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Report: Syria Pledges to Send Out Chemical Arms by Mid-April

Rescuers run through dust following an alleged Syrian government airstrike on Wednesday in the city of Aleppo. The regime in Damascus reportedly has agreed to a plan calling for it to finish sending chemical-warfare materials to the Latakia seaport by late April. Rescuers run through dust following an alleged Syrian government airstrike on Wednesday in the city of Aleppo. The regime in Damascus reportedly has agreed to a plan calling for it to finish sending chemical-warfare materials to the Latakia seaport by late April. (Mahmud al-Halabi/AFP/Getty Images)

Syrian President Bashar Assad's regime has pledged to finish sending its chemical arms to a coastal pickup point within two months, Reuters reports.

A revised timeline calls on Damascus to transfer most of its warfare chemicals to the city of Latakia by April 13, envoys told the wire service on Wednesday. The government would have until April 27 to move the contents of two vulnerable storage locations to the seaport, where foreign vessels are expected to carry the materials to overseas neutralization sites, the insiders said.

The development came as Assad's regime sent a load of mustard blister agent out of the city on Wednesday. The shipment marked the fourth batch of warfare chemicals to leave Syria in an international disarmament push launched last year, according to a news release from the Organization for the Prohibition of Chemical Weapons.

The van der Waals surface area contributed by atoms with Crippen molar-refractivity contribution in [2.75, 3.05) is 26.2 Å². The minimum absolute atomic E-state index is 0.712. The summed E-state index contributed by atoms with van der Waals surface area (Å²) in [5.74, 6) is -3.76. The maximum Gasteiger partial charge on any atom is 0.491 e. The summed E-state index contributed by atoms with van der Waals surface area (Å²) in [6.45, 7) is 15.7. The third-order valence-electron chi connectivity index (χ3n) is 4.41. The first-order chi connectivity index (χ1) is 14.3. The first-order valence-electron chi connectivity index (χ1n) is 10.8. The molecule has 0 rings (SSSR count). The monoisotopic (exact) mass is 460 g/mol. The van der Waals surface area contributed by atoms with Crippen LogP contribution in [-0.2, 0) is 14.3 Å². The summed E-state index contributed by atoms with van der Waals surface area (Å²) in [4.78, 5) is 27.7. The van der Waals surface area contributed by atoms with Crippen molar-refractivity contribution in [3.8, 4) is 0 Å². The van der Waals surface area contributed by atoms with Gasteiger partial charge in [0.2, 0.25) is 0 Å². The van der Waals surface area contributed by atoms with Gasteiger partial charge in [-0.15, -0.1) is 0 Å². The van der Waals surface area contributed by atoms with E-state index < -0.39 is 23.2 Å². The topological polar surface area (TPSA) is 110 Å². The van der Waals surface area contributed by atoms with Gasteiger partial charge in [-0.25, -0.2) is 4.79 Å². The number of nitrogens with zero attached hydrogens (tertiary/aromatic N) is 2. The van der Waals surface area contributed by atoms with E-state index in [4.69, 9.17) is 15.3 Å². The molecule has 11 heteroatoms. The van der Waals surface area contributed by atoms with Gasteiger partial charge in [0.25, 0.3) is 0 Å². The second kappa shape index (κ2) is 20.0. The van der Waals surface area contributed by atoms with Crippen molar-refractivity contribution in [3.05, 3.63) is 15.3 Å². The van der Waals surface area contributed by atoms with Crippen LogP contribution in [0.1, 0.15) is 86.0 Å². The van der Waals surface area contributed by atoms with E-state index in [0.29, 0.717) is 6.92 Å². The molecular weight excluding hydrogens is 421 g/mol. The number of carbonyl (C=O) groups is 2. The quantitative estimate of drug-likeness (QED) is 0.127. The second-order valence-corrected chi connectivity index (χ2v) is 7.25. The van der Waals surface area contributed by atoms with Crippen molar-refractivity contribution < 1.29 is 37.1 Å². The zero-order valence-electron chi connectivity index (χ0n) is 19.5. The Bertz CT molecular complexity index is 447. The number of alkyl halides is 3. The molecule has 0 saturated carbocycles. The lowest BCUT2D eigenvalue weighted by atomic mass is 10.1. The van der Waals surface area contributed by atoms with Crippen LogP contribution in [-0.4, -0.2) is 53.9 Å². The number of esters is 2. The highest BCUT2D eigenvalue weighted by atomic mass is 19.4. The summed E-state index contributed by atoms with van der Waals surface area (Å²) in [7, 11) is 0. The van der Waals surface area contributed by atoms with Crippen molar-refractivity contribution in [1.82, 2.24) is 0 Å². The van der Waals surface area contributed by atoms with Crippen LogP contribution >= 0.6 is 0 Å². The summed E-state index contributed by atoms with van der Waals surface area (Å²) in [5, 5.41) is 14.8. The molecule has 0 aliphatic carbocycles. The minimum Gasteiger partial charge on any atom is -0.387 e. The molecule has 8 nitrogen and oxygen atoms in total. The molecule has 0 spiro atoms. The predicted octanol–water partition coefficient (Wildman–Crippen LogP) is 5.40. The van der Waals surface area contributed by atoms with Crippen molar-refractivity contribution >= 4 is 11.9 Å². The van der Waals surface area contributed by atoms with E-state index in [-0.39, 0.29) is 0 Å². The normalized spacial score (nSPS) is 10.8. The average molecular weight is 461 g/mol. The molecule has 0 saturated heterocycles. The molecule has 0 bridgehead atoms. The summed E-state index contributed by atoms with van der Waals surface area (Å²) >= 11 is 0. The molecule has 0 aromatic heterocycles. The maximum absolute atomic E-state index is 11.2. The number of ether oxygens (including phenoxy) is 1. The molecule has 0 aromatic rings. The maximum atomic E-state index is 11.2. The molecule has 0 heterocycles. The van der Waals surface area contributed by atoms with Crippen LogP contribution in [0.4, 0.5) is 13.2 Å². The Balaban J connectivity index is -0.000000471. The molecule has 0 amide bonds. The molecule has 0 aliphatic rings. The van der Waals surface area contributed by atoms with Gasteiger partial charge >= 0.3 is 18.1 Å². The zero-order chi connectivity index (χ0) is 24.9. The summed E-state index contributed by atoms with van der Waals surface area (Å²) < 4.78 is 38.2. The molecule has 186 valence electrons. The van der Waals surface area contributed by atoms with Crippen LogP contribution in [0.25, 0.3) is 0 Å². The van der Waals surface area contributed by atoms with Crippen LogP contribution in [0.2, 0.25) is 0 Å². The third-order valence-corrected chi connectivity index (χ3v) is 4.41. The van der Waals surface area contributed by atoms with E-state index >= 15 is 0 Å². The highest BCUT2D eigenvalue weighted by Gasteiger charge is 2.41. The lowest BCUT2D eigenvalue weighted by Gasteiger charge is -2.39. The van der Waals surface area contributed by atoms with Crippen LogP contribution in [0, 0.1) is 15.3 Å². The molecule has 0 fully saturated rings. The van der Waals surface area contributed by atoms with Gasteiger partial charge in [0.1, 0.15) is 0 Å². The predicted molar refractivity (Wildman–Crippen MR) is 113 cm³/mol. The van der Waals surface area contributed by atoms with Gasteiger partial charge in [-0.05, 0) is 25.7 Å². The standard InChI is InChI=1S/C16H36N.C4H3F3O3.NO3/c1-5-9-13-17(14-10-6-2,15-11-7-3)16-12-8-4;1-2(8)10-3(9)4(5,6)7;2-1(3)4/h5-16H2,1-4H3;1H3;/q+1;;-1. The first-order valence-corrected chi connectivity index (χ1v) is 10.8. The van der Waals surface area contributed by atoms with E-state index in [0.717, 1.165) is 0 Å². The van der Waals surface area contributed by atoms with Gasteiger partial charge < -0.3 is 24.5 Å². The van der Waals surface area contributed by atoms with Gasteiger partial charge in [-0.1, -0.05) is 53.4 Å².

"The removal of this sulfur mustard is an encouraging and positive development," OPCW Director General Ahmet Üzümcü said in released comments. "Much work nonetheless remains to be done, and we look to the Syrian government to accelerate its efforts to transfer the remaining chemicals in regular, predictable and systematic movements."

The newly established two-month shipping plan appeared to establish a middle ground between Western demands for Damascus to finish moving its chemical stockpile out of the conflict-torn nation by March -- as planned under an international schedule developed last year -- and a recent regime proposal to stretch the process into late May or early June, according to Reuters. Assad's government admitted the arsenal's existence and agreed to help dismantle it weeks after sarin nerve agent killed hundreds of people in an outlying Damascus neighborhood controlled by regime opponents.

Diplomatic sources said at least one additional chemical cache appeared set to depart from Latakia by Sunday in international custody.

"There's likely to be some movements in the next few days," one Western insider said. "This is something on which the Russians are continuing to keep up the pressure on the regime."

"This process is going forward, it hasn't been completely derailed," the source added.

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